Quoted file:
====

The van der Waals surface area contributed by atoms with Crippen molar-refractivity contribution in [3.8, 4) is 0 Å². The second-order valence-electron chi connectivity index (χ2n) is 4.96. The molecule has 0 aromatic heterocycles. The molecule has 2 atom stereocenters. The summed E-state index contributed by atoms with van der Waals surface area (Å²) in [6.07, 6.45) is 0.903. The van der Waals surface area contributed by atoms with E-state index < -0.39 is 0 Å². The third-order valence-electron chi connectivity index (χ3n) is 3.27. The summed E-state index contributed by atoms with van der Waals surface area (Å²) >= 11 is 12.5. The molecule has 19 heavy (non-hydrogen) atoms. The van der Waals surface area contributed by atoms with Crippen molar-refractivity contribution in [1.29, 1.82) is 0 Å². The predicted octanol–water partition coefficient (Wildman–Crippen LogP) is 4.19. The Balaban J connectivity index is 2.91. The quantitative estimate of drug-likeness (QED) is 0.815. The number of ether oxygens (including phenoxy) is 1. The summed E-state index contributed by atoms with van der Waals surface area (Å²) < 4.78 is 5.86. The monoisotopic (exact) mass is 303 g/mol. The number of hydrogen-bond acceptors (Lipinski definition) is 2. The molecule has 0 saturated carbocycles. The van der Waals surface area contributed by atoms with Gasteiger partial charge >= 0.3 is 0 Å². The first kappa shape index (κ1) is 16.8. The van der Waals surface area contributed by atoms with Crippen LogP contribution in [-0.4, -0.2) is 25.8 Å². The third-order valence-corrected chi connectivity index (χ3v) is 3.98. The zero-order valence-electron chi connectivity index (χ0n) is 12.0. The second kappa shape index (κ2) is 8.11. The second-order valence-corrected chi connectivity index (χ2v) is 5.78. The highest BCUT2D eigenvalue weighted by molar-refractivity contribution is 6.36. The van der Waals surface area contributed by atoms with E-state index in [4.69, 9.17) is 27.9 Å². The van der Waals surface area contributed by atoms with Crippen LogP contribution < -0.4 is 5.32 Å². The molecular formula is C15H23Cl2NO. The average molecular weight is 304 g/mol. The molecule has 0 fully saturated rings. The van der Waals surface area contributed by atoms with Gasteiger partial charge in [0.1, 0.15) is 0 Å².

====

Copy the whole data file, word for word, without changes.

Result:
The van der Waals surface area contributed by atoms with Crippen molar-refractivity contribution in [3.8, 4) is 0 Å². The second-order valence-electron chi connectivity index (χ2n) is 4.96. The molecule has 0 aromatic heterocycles. The molecule has 2 atom stereocenters. The summed E-state index contributed by atoms with van der Waals surface area (Å²) in [6.07, 6.45) is 0.903. The van der Waals surface area contributed by atoms with E-state index < -0.39 is 0 Å². The third-order valence-electron chi connectivity index (χ3n) is 3.27. The summed E-state index contributed by atoms with van der Waals surface area (Å²) >= 11 is 12.5. The molecule has 19 heavy (non-hydrogen) atoms. The van der Waals surface area contributed by atoms with Crippen molar-refractivity contribution in [1.29, 1.82) is 0 Å². The predicted octanol–water partition coefficient (Wildman–Crippen LogP) is 4.19. The Balaban J connectivity index is 2.91. The quantitative estimate of drug-likeness (QED) is 0.815. The number of ether oxygens (including phenoxy) is 1. The summed E-state index contributed by atoms with van der Waals surface area (Å²) < 4.78 is 5.86. The monoisotopic (exact) mass is 303 g/mol. The number of hydrogen-bond acceptors (Lipinski definition) is 2. The molecule has 0 saturated carbocycles. The van der Waals surface area contributed by atoms with Gasteiger partial charge >= 0.3 is 0 Å². The first kappa shape index (κ1) is 16.8. The van der Waals surface area contributed by atoms with Crippen LogP contribution in [-0.4, -0.2) is 25.8 Å². The third-order valence-corrected chi connectivity index (χ3v) is 3.98. The zero-order valence-electron chi connectivity index (χ0n) is 12.0. The second kappa shape index (κ2) is 8.11. The second-order valence-corrected chi connectivity index (χ2v) is 5.78. The highest BCUT2D eigenvalue weighted by molar-refractivity contribution is 6.36. The van der Waals surface area contributed by atoms with E-state index in [4.69, 9.17) is 27.9 Å². The van der Waals surface area contributed by atoms with Crippen LogP contribution < -0.4 is 5.32 Å². The molecular formula is C15H23Cl2NO. The average molecular weight is 304 g/mol. The molecule has 0 fully saturated rings. The van der Waals surface area contributed by atoms with Gasteiger partial charge in [0.1, 0.15) is 0 Å².